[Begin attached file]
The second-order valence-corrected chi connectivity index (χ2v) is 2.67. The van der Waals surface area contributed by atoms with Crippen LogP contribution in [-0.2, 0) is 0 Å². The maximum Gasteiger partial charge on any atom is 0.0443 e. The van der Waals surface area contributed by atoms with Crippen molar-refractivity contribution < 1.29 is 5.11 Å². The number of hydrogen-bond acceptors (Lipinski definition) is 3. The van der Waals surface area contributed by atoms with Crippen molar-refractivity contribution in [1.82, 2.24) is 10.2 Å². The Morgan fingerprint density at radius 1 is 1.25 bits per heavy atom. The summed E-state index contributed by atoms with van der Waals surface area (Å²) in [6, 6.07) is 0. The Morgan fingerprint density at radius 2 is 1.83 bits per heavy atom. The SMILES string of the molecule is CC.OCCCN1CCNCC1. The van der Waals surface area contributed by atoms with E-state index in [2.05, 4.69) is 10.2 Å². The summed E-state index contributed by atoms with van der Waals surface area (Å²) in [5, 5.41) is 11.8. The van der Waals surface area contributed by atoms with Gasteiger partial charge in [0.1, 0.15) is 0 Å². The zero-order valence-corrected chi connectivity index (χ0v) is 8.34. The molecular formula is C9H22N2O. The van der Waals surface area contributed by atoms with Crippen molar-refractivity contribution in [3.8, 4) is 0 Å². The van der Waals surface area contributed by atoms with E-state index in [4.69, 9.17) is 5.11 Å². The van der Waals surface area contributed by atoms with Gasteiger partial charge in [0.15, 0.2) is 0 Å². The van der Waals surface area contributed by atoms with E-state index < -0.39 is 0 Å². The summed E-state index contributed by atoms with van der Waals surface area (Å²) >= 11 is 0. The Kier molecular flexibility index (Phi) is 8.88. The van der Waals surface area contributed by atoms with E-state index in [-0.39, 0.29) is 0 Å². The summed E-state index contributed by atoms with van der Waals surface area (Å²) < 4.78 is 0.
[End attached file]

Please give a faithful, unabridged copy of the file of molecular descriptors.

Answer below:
The second-order valence-corrected chi connectivity index (χ2v) is 2.67. The van der Waals surface area contributed by atoms with Crippen LogP contribution in [-0.2, 0) is 0 Å². The maximum Gasteiger partial charge on any atom is 0.0443 e. The van der Waals surface area contributed by atoms with Crippen molar-refractivity contribution < 1.29 is 5.11 Å². The number of hydrogen-bond acceptors (Lipinski definition) is 3. The van der Waals surface area contributed by atoms with Crippen molar-refractivity contribution in [1.82, 2.24) is 10.2 Å². The Morgan fingerprint density at radius 1 is 1.25 bits per heavy atom. The summed E-state index contributed by atoms with van der Waals surface area (Å²) in [6, 6.07) is 0. The Morgan fingerprint density at radius 2 is 1.83 bits per heavy atom. The SMILES string of the molecule is CC.OCCCN1CCNCC1. The van der Waals surface area contributed by atoms with E-state index in [2.05, 4.69) is 10.2 Å². The summed E-state index contributed by atoms with van der Waals surface area (Å²) in [5, 5.41) is 11.8. The van der Waals surface area contributed by atoms with Gasteiger partial charge in [0.1, 0.15) is 0 Å². The zero-order valence-corrected chi connectivity index (χ0v) is 8.34. The molecular formula is C9H22N2O. The van der Waals surface area contributed by atoms with Crippen molar-refractivity contribution in [3.8, 4) is 0 Å². The van der Waals surface area contributed by atoms with E-state index in [4.69, 9.17) is 5.11 Å². The van der Waals surface area contributed by atoms with Gasteiger partial charge in [0.15, 0.2) is 0 Å². The van der Waals surface area contributed by atoms with E-state index < -0.39 is 0 Å². The summed E-state index contributed by atoms with van der Waals surface area (Å²) >= 11 is 0. The Kier molecular flexibility index (Phi) is 8.88. The van der Waals surface area contributed by atoms with E-state index in [-0.39, 0.29) is 0 Å². The summed E-state index contributed by atoms with van der Waals surface area (Å²) < 4.78 is 0.